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Ensure RCEP meets unions’ five key demands

Malaysia Kini - 2 July 2019

Ensure RCEP meets unions’ five key demands

LETTER | In conjunction with the latest round of Regional Comprehensive Economic Partnership (RCEP) negotiation in Melbourne on June 30, 2019, Asia Pacific trade unions jointly urge participating governments to ensure the RCEP meets unions’ five key demands.

First, participating governments must comply with ILO fundamental conventions and commit to enforceable labour rights in the trade agreement. Domestic labour laws must be reformed prior to signing to ensure its compliance with the principles of freedom of association, collective bargaining, prohibition of forced and child labour and no discrimination.

Second, the controversial Investor-State Dispute settlement (ISDS) mechanism should be removed from the RCEP as it gives investors enormous and arbitrary power to unilaterally sue the state. Such an unaccountable mechanism not only violates the principle of sovereign states by potentially voiding domestic laws enacted through democratic process but also exposes the governments to the risk of millions in damages and extravagant legal fees.

Third, public procurement and public service should be excluded from the trade agreement to ensure Southeast Asian governments retain policy space to conceive and implement industrial policy that is adequate to the distinct stage of economic development of each country as a measure to protect employment and local industries.

Fourth, the negotiating texts of the trade agreement must be made available for public scrutiny in a timely fashion and a meaningful, appropriately resourced consultation structure with all stakeholders including trade unions must be established before and during negotiation.

Fifth, governments must conduct a human rights impact assessment to provide a holistic analysis on RCEP’s impact on employment, SMEs, digital infrastructure, right to access to medicine and seeds. The impact assessment report must be tabled at parliaments, state assemblies, local councils and national tripartite bodies for debate and deliberation.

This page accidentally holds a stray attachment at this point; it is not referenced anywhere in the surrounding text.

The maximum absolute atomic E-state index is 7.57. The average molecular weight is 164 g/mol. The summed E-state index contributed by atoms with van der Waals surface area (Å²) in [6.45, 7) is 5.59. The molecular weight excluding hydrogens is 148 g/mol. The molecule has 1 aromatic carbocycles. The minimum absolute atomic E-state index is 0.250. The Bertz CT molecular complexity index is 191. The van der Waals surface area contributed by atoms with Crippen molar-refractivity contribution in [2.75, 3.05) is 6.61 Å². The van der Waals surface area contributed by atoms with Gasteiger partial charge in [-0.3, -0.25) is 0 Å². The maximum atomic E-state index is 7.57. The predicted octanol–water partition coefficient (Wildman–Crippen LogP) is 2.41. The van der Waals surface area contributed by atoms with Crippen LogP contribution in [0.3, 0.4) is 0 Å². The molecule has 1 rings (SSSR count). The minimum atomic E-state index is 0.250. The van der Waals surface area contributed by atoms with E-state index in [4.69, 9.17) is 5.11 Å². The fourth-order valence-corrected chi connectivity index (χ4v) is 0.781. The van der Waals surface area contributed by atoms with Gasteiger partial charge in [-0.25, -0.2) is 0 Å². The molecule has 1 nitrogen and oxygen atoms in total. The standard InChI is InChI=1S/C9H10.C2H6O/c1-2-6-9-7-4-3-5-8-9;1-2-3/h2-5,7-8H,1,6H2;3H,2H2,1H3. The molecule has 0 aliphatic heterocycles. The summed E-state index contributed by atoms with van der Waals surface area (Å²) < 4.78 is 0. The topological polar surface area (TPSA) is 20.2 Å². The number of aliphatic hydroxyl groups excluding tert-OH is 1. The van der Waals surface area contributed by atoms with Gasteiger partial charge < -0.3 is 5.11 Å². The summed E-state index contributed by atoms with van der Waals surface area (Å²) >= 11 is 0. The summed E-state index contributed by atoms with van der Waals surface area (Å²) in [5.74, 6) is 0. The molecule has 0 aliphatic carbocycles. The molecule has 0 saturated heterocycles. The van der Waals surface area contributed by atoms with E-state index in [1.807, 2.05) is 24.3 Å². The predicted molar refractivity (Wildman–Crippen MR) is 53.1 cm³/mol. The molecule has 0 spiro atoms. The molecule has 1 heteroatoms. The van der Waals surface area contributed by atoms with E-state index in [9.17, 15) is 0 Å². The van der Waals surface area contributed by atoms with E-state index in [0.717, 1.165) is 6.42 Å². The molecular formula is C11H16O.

Representing millions of workers in the region, we hereby register our grave concern over the ongoing secret negotiations of the mega-regional trade agreement since 2013, which covers a region comprising half the world’s population, 30 percent global GDP and 25 percent of world exports.

It has been a concern of trade unions and civil society organisations that trade agreements are increasingly used by multinational corporations to overrule state policies and to create a "friendly" business environment that can maximise their economic profits at the expense of workers and human rights.

These corporations see it as their right to sue governments for implementing health and other social policies that protect the rights of workers and the general public. Notoriously, tobacco giant Philip Morris invoked the ISDS to sue the Australian government for introducing plain packaging for cigarettes.

We insist that technological innovation is to be used for the benefit of the people. The intellectual property regime and patent laws must not be devised in a manner that deprives people of obtaining affordable generic medicine and plant seeds for subsistent agriculture. The inclusion of Trips-plus and Upov 91 provisions in RCEP has been widely criticised for jeopardising people’s right to health and food.

With this, Asia Pacific trade unions call upon all participating governments to provide written agreements that the RCEP must comply with the union’s five key demands.

The above is issued by :

IndustriAll Global Union, Asia Pacific
Building and Woodworkers International, Asia-Pacific
UNI Global Union, Asia Pacific
International Domestic Workers Federation (IDWF/FITH/FITD)
Asean Services Employees Trade Union Council

 source: Malaysia Kini